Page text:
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Drugs & Supplements

Corticosteroids

(Also Called 'Prednisone')

What are corticosteroids?

Corticosteroids are man-made drugs that closely resemble cortisol, a hormone that your adrenal glands produce naturally. Corticosteroids are often referred to by the shortened term "steroids." Corticosteroids are different from the male hormone-related steroid compounds that some athletes abuse.

When inflammation normally occurs, chemicals from the body’s white blood cells are released to protect us from foreign substances. Sometimes, however, the white blood cells and inflammatory chemicals cause damage to the body’s tissues.

What are some types of steroids?

Some corticosteroid medicines include cortisone, prednisone, and methylprednisolone. Prednisone is the most commonly used type of steroid to treat certain rheumatologic diseases.

How are steroids given?

Steroid medications are available in several forms that vary in how easily they dissolve or how long they stay in the body.

Steroids might be given locally, to the precise place where a problem exists, or systemically, which means throughout the "system" or body.

Examples of local steroid treatments include joint injections, eye drops, ear drops, and skin creams. Systemic steroid treatments include oral medicines (given by mouth) or medicine that is delivered directly into a vein (intravenously or IV) or muscle (intramuscularly). Systemic steroids circulate through the bloodstream to various body sites.

When possible, local steroid treatments are prescribed instead of systemic steroids.

How do steroids work?

Steroids work by decreasing inflammation and reducing the activity of the immune system. Inflammation is a process in which the body's white blood cells and chemicals can protect against infection and foreign substances such as bacteria and viruses. In certain diseases, however, the body's defense system (immune system) doesn't function properly. This might cause inflammation to work against the body's tissues and cause damage. Inflammation is characterized by redness, warmth, swelling, and pain.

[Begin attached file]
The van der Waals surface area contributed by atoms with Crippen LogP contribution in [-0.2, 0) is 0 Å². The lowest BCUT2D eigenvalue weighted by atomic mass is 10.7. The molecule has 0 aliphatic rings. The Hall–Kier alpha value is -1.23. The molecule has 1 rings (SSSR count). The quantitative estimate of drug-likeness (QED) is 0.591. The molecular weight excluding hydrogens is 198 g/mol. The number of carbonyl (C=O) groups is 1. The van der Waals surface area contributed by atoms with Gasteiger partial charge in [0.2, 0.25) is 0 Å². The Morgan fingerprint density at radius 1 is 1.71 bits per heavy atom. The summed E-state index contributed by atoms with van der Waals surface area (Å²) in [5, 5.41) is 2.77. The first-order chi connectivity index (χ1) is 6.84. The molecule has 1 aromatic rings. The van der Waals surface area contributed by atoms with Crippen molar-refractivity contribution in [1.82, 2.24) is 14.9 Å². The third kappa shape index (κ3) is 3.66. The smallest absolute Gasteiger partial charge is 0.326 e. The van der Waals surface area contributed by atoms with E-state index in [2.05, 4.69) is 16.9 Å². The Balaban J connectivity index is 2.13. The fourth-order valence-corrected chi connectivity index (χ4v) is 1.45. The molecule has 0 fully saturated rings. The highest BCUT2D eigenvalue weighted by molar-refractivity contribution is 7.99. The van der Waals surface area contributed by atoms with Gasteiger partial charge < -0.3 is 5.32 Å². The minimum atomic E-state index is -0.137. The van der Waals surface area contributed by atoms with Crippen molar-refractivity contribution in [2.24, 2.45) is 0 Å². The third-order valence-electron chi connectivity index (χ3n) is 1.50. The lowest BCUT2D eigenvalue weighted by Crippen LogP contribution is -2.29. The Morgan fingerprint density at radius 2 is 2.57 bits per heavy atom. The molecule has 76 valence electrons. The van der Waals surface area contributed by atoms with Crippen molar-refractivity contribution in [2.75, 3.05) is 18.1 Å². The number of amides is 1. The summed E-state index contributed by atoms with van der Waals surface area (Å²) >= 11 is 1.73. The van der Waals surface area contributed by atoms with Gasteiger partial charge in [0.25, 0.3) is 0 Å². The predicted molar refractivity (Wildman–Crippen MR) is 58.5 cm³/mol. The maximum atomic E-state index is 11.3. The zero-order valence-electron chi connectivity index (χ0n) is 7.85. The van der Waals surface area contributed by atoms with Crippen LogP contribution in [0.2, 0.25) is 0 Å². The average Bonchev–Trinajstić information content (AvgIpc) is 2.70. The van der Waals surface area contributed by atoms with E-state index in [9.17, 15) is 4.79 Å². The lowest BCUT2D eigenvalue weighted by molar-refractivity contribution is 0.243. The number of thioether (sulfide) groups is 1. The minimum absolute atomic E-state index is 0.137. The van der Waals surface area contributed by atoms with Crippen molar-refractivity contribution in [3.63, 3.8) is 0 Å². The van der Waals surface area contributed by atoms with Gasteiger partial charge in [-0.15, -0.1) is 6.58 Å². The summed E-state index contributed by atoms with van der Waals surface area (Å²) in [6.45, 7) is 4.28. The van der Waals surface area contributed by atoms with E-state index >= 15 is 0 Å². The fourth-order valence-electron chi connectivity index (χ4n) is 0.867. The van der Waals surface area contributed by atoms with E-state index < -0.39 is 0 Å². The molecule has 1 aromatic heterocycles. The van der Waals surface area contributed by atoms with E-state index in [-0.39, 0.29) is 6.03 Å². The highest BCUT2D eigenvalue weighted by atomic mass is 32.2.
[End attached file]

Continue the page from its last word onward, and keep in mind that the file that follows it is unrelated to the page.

Steroids reduce the production of inflammatory chemicals in order to minimize tissue damage. Steroids also reduce the activity of the immune system by affecting the function of white blood cells.

When are steroids given?

Steroids are used to treat a variety of conditions in which the body's defense system malfunctions and causes tissue damage. Steroids are the main therapy for certain diseases. For other conditions, steroids might only be used sparingly or when other measures have not been successful.

Steroids are used as the main treatment for certain inflammatory conditions, such as:

  • Systemic vasculitis (inflammation of blood vessels)
  • Myositis (inflammation of muscle)

Steroids might also be used selectively to treat inflammatory conditions such as:

  • Rheumatoid arthritis (chronic inflammatory arthritis occurring in joints on both sides of the body)
  • Systemic lupus erythematosus (a generalized disease caused by abnormal immune system function)
  • Sjögren's syndrome (chronic disorder that causes dry eyes and a dry mouth)

How are steroids beneficial?

When inflammation threatens to damage critical body organs, steroids can be organ-saving and in many instances, life-saving. For example, steroids may prevent the progression of kidney inflammation, which could lead to kidney failure in people who have lupus or vasculitis. For these patients, steroid therapy might eliminate the need for kidney dialysis or transplantation.

Low doses of steroids might provide significant relief from pain and stiffness for people with rheumatoid arthritis. Temporary use of higher doses of steroids might help a person recover from a severe flare-up of arthritis.